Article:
Things are bad for Chrysler, Ford and GM. The Big 2.8 are burning precious cash, shedding valuable market share, choking on unwanted trucks, attempting to nurture (or excise) damaged brands and outmoded models, and struggling to bring relevant products to market. Bankruptcy looms large. And yet, there’s a silver lining to the recent, calamitous downturn in the U.S. new car market. But before we reveal the sliver of hope, let’s check in with the main engines of their destruction: Honda, Nissan and Toyota…
For Toyota, whose annual profits are more than twice GM’s entire market capitalization, the American consumer’s switch from light trucks to lighter cars is extremely annoying.
After investing some $2b in a brand new pickup truck plant in Texas, ToMoCo had to slash prices to the bone to move the metal. Now that their sales target is a cruel joke, they’ve backed off on discounting. Sales are sinking fast. Although Toyota’s still selling over 100k Tundras per year (at current rates), the plant was designed to build more than twice that amount.
As ToMoCo shuffles and “right sizes” production, the prescient addition of Camry production in Subaru’s space is paying off in spades. The “extra” capacity has allowed an increase in U.S. rental sales. Even so, the increase in total sales means the fleet percentage is well under 20 percent for the Camry/Corolla, which bodes well for maintaining the vehicles’ re-sale value (historically what kills fleet-queens).
In this not-so-brave new market, Toyota’s biggest obstacle to further growth is structural; they can’t build popular models fast enough. The vehicle that best exemplifies gas-sipping, the Toyota Prius, can’t be constructed in anything other than a purpose-built (or highly modified) assembly plant. Equally important, battery suppliers must expand to meet the demand. Back when Toyota announced a target of over 200k Priora per year, there was talk of them being too ambitious. Turns out, they weren’t ambitious enough.
If the pickup truck debacle dented Toyota, it gutted Nissan. Even matching mad pricing only moved 80k Titans last year. With the ’08 numbers plunging off a cliff, Nissan is looking to get out of big-truck building (sourcing the Ram, if Chrysler’s still around). Meanwhile, the company’s juggling output to keep their factories busy. This is the first major market downturn since Nissan merger with Renault; it’s time to find out if they can thrive in adversity.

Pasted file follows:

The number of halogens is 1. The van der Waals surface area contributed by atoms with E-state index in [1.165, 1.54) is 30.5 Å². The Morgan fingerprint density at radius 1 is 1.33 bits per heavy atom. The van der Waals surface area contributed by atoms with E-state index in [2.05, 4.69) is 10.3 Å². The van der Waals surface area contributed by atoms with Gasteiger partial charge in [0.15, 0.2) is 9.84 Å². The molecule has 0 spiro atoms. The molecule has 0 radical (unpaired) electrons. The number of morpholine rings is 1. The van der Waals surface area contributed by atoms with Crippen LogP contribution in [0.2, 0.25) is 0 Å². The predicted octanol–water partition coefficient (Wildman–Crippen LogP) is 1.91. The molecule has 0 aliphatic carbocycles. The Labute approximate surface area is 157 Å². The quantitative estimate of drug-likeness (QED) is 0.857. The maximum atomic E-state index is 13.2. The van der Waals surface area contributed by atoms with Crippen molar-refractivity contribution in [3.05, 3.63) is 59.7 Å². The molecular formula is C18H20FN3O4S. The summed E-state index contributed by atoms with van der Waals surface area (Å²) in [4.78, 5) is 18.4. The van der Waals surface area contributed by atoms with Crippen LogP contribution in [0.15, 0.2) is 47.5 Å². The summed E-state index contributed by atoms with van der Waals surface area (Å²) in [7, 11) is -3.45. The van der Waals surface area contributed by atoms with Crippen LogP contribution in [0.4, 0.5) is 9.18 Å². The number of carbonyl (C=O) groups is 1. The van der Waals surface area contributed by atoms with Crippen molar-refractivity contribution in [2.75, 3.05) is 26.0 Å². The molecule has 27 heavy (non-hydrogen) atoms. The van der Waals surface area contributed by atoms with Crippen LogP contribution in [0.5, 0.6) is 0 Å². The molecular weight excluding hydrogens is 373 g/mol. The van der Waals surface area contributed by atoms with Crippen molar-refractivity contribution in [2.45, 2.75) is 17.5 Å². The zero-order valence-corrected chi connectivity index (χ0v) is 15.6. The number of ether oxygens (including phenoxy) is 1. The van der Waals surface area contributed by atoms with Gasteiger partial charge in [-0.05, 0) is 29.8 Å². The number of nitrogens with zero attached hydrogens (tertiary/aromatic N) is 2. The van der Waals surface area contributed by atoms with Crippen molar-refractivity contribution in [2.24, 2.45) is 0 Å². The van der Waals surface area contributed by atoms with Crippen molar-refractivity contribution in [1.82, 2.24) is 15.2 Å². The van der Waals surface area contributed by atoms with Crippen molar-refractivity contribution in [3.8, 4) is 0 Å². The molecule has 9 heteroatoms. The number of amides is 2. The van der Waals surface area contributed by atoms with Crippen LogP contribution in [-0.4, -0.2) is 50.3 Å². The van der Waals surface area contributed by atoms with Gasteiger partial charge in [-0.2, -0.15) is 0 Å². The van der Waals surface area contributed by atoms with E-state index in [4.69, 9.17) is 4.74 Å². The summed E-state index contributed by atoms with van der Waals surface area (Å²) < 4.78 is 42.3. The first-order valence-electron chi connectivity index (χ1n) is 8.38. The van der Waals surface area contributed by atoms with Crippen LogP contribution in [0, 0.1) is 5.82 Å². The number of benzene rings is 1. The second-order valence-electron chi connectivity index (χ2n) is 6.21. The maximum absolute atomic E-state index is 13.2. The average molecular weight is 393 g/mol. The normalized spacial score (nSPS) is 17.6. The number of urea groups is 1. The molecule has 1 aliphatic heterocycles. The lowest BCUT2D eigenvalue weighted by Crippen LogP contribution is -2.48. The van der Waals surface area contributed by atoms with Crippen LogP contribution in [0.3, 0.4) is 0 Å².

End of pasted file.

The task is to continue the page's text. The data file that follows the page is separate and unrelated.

The biggest issue Nissan faces in the U.S.: a lack of “first choice” vehicles. The Quest is off most minivan buyers’ radar. As good as they are, the Altima/Versa are on the tip of no one’s tongue. The Murano, one of Nissan’s only “stand out” vehicles, is slumping badly. The model’s thirst, extra size (without a compensatory third row) and cannibalistic smaller sib (the Rogue) have done it in.
So, while a truck-liberated Nissan will have the production space to grow, there’s not much hope for growth in the near future.
Right now, Honda is the only major manufacturer increasing U.S. sales over last year– by about five percent. Offering a small-car heavy line-up has helped their bottom line. But so did limiting large vehicle production.
Last year, Honda changed over one line from making Pilot/sized vehicles to Civics. That left them with a natural cap of around 200k Pilots, Ridgelines and MDXs, and a similar limit on Odysseys. If the Odyssey outsells the Dodge Caravan this year, it will be a result of the Caravan falling (which it has been), not increases on Honda’s side.
All this shuffling freed production space to increase the sales of Civics, Fits and CRVs. The Accord is selling well enough, but there is a natural “cap” of about 450K. Given strong TL and Inspire (JDM US-style Accord) sales, they may not reach that. The limit on Civic sales are much higher; half a million would not be a shock.
Even better, Honda is getting ready to open a new assembly plant in Indiana. While it has been listed to build Civics, it may directly or indirectly allow higher Fit sales. Even with a new plant online, Honda’s U.S. sales cannot get much above two million units per year without even more investment and time.
The good thing about this market-share-loss is that it’s mostly relative. Chrysler, Ford and GM have too many factories for what they sell, but they are also the only companies that could fill the gap if/when one of them shuts down.
And there’s your silver lining. Assuming Chrysler's the first to go, assuming the American market doesn’t contract even more violently than at present, Ford and GM will be uniquely positioned to increase production to take-up the sales slack; which could be measured in hundreds of thousands. No one else has the necessary plant capacity. Last man standing. Dead cat bounce. Silver lining. Take your pick.